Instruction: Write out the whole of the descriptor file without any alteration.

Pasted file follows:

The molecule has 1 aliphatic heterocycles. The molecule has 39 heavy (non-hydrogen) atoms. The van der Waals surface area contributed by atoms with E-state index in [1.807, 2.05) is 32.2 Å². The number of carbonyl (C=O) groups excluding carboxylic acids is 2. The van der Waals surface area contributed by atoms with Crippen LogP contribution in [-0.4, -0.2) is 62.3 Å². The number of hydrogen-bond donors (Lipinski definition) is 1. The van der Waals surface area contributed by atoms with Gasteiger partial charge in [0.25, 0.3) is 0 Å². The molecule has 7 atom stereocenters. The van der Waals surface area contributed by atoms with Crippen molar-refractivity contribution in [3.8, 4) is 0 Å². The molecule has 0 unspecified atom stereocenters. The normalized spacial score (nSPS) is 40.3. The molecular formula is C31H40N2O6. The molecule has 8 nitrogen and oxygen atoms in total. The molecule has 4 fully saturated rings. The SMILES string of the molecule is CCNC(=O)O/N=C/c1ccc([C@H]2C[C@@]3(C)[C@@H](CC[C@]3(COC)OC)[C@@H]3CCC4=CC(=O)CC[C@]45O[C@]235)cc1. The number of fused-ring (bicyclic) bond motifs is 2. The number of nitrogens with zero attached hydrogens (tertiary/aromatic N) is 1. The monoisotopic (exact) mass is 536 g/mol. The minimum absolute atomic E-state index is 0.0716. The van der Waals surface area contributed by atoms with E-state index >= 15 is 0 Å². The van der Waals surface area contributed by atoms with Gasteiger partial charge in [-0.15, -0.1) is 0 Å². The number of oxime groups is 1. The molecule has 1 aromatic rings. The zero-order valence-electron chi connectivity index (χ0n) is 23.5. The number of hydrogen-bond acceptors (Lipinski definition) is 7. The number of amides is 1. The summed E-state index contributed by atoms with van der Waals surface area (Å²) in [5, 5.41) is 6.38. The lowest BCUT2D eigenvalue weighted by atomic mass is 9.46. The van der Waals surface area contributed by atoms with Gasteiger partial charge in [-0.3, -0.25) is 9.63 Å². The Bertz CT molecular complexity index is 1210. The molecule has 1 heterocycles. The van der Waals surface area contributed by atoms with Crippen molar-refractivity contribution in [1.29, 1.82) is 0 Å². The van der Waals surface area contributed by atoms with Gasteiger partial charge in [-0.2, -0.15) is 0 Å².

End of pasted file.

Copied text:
The molecule has 1 aliphatic heterocycles. The molecule has 39 heavy (non-hydrogen) atoms. The van der Waals surface area contributed by atoms with E-state index in [1.807, 2.05) is 32.2 Å². The number of carbonyl (C=O) groups excluding carboxylic acids is 2. The van der Waals surface area contributed by atoms with Crippen LogP contribution in [-0.4, -0.2) is 62.3 Å². The number of hydrogen-bond donors (Lipinski definition) is 1. The van der Waals surface area contributed by atoms with Gasteiger partial charge in [0.25, 0.3) is 0 Å². The molecule has 7 atom stereocenters. The van der Waals surface area contributed by atoms with Crippen molar-refractivity contribution in [3.8, 4) is 0 Å². The molecule has 0 unspecified atom stereocenters. The normalized spacial score (nSPS) is 40.3. The molecular formula is C31H40N2O6. The molecule has 8 nitrogen and oxygen atoms in total. The molecule has 4 fully saturated rings. The SMILES string of the molecule is CCNC(=O)O/N=C/c1ccc([C@H]2C[C@@]3(C)[C@@H](CC[C@]3(COC)OC)[C@@H]3CCC4=CC(=O)CC[C@]45O[C@]235)cc1. The number of fused-ring (bicyclic) bond motifs is 2. The number of nitrogens with zero attached hydrogens (tertiary/aromatic N) is 1. The monoisotopic (exact) mass is 536 g/mol. The minimum absolute atomic E-state index is 0.0716. The van der Waals surface area contributed by atoms with E-state index >= 15 is 0 Å². The van der Waals surface area contributed by atoms with Gasteiger partial charge in [-0.15, -0.1) is 0 Å². The number of oxime groups is 1. The molecule has 1 aromatic rings. The zero-order valence-electron chi connectivity index (χ0n) is 23.5. The number of hydrogen-bond acceptors (Lipinski definition) is 7. The number of amides is 1. The summed E-state index contributed by atoms with van der Waals surface area (Å²) in [5, 5.41) is 6.38. The lowest BCUT2D eigenvalue weighted by atomic mass is 9.46. The van der Waals surface area contributed by atoms with Gasteiger partial charge in [-0.3, -0.25) is 9.63 Å². The Bertz CT molecular complexity index is 1210. The molecule has 1 heterocycles. The van der Waals surface area contributed by atoms with Crippen molar-refractivity contribution in [1.29, 1.82) is 0 Å². The van der Waals surface area contributed by atoms with Gasteiger partial charge in [-0.2, -0.15) is 0 Å².